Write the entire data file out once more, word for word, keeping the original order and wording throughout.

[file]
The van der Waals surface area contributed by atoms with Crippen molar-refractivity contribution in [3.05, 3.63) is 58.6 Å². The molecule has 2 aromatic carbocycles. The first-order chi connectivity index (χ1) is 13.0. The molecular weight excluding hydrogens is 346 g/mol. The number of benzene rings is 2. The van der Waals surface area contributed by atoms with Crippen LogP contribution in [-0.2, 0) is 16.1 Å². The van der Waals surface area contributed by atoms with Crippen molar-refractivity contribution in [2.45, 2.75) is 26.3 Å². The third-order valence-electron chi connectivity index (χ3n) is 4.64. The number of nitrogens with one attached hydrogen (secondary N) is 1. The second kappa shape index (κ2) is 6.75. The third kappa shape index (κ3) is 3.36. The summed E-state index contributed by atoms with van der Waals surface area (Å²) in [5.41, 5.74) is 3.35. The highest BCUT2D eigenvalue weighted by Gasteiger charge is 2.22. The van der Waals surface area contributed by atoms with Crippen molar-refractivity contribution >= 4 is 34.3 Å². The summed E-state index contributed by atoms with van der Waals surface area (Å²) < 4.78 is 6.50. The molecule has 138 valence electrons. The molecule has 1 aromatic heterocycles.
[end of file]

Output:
The van der Waals surface area contributed by atoms with Crippen molar-refractivity contribution in [3.05, 3.63) is 58.6 Å². The molecule has 2 aromatic carbocycles. The first-order chi connectivity index (χ1) is 13.0. The molecular weight excluding hydrogens is 346 g/mol. The number of benzene rings is 2. The van der Waals surface area contributed by atoms with Crippen LogP contribution in [-0.2, 0) is 16.1 Å². The van der Waals surface area contributed by atoms with Crippen molar-refractivity contribution in [2.45, 2.75) is 26.3 Å². The third-order valence-electron chi connectivity index (χ3n) is 4.64. The number of nitrogens with one attached hydrogen (secondary N) is 1. The second kappa shape index (κ2) is 6.75. The third kappa shape index (κ3) is 3.36. The summed E-state index contributed by atoms with van der Waals surface area (Å²) in [5.41, 5.74) is 3.35. The highest BCUT2D eigenvalue weighted by Gasteiger charge is 2.22. The van der Waals surface area contributed by atoms with Crippen molar-refractivity contribution >= 4 is 34.3 Å². The summed E-state index contributed by atoms with van der Waals surface area (Å²) < 4.78 is 6.50. The molecule has 138 valence electrons. The molecule has 1 aromatic heterocycles.